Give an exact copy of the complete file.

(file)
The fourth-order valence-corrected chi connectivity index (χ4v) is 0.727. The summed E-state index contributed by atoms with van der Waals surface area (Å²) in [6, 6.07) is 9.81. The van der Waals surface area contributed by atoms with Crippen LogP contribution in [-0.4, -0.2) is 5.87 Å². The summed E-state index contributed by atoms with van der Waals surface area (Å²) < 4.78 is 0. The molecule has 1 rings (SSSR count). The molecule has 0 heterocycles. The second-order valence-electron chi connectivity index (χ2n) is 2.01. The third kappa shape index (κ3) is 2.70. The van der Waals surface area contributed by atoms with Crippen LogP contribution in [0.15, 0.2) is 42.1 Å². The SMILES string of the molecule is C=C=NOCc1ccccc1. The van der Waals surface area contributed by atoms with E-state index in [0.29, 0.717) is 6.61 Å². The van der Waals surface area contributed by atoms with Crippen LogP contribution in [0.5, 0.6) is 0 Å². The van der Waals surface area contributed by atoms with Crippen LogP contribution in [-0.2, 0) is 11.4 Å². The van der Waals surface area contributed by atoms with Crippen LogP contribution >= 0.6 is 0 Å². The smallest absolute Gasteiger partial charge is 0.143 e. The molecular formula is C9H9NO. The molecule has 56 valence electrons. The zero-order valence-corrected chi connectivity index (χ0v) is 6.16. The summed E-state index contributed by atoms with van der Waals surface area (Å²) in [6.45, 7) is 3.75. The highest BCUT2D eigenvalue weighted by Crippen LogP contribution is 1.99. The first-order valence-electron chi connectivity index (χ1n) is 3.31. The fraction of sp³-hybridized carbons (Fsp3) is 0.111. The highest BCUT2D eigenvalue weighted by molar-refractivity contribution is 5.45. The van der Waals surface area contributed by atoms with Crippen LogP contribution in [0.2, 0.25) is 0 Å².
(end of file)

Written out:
The fourth-order valence-corrected chi connectivity index (χ4v) is 0.727. The summed E-state index contributed by atoms with van der Waals surface area (Å²) in [6, 6.07) is 9.81. The van der Waals surface area contributed by atoms with Crippen LogP contribution in [-0.4, -0.2) is 5.87 Å². The summed E-state index contributed by atoms with van der Waals surface area (Å²) < 4.78 is 0. The molecule has 1 rings (SSSR count). The molecule has 0 heterocycles. The second-order valence-electron chi connectivity index (χ2n) is 2.01. The third kappa shape index (κ3) is 2.70. The van der Waals surface area contributed by atoms with Crippen LogP contribution in [0.15, 0.2) is 42.1 Å². The SMILES string of the molecule is C=C=NOCc1ccccc1. The van der Waals surface area contributed by atoms with E-state index in [0.29, 0.717) is 6.61 Å². The van der Waals surface area contributed by atoms with Crippen LogP contribution in [0.5, 0.6) is 0 Å². The van der Waals surface area contributed by atoms with Crippen LogP contribution in [-0.2, 0) is 11.4 Å². The van der Waals surface area contributed by atoms with Crippen LogP contribution >= 0.6 is 0 Å². The smallest absolute Gasteiger partial charge is 0.143 e. The molecular formula is C9H9NO. The molecule has 56 valence electrons. The zero-order valence-corrected chi connectivity index (χ0v) is 6.16. The summed E-state index contributed by atoms with van der Waals surface area (Å²) in [6.45, 7) is 3.75. The highest BCUT2D eigenvalue weighted by Crippen LogP contribution is 1.99. The first-order valence-electron chi connectivity index (χ1n) is 3.31. The fraction of sp³-hybridized carbons (Fsp3) is 0.111. The highest BCUT2D eigenvalue weighted by molar-refractivity contribution is 5.45. The van der Waals surface area contributed by atoms with Crippen LogP contribution in [0.2, 0.25) is 0 Å².